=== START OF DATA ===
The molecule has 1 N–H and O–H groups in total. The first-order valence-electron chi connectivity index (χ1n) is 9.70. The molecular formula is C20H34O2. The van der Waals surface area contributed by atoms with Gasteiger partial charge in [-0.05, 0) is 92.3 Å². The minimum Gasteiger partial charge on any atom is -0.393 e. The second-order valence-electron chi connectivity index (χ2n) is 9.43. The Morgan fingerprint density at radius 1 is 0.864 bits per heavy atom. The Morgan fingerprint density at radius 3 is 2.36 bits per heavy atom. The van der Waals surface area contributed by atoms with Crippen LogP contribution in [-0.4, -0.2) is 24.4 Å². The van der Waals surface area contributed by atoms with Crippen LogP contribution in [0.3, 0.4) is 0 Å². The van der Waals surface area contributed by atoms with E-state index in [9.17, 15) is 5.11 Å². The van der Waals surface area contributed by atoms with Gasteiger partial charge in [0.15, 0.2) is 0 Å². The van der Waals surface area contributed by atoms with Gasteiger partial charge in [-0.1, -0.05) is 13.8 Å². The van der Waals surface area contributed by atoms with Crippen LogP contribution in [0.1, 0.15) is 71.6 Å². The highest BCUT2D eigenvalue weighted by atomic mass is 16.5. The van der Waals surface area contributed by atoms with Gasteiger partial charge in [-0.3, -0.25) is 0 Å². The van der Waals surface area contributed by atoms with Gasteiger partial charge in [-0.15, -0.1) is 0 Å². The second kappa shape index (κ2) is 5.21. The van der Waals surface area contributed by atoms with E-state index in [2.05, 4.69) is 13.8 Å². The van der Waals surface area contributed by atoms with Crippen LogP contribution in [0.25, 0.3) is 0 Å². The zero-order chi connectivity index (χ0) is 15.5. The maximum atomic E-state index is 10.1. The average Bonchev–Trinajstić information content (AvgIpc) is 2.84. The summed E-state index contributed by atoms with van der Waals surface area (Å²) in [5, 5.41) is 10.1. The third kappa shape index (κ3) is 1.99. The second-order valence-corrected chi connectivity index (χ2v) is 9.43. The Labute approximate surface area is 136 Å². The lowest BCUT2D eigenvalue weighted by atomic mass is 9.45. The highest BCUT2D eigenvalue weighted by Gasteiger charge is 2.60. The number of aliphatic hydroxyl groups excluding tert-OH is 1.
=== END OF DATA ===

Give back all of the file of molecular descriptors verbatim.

The molecule has 1 N–H and O–H groups in total. The first-order valence-electron chi connectivity index (χ1n) is 9.70. The molecular formula is C20H34O2. The van der Waals surface area contributed by atoms with Gasteiger partial charge in [-0.05, 0) is 92.3 Å². The minimum Gasteiger partial charge on any atom is -0.393 e. The second-order valence-electron chi connectivity index (χ2n) is 9.43. The Morgan fingerprint density at radius 1 is 0.864 bits per heavy atom. The Morgan fingerprint density at radius 3 is 2.36 bits per heavy atom. The van der Waals surface area contributed by atoms with Crippen LogP contribution in [-0.4, -0.2) is 24.4 Å². The van der Waals surface area contributed by atoms with Crippen LogP contribution in [0.3, 0.4) is 0 Å². The van der Waals surface area contributed by atoms with E-state index in [9.17, 15) is 5.11 Å². The van der Waals surface area contributed by atoms with Gasteiger partial charge in [0.15, 0.2) is 0 Å². The van der Waals surface area contributed by atoms with Gasteiger partial charge in [-0.1, -0.05) is 13.8 Å². The van der Waals surface area contributed by atoms with Crippen LogP contribution in [0.1, 0.15) is 71.6 Å². The highest BCUT2D eigenvalue weighted by atomic mass is 16.5. The van der Waals surface area contributed by atoms with Gasteiger partial charge in [-0.3, -0.25) is 0 Å². The van der Waals surface area contributed by atoms with Gasteiger partial charge in [-0.15, -0.1) is 0 Å². The second kappa shape index (κ2) is 5.21. The van der Waals surface area contributed by atoms with E-state index in [2.05, 4.69) is 13.8 Å². The van der Waals surface area contributed by atoms with Crippen LogP contribution in [0.25, 0.3) is 0 Å². The zero-order chi connectivity index (χ0) is 15.5. The maximum atomic E-state index is 10.1. The average Bonchev–Trinajstić information content (AvgIpc) is 2.84. The summed E-state index contributed by atoms with van der Waals surface area (Å²) in [5, 5.41) is 10.1. The third kappa shape index (κ3) is 1.99. The second-order valence-corrected chi connectivity index (χ2v) is 9.43. The Labute approximate surface area is 136 Å². The lowest BCUT2D eigenvalue weighted by atomic mass is 9.45. The highest BCUT2D eigenvalue weighted by Gasteiger charge is 2.60. The number of aliphatic hydroxyl groups excluding tert-OH is 1.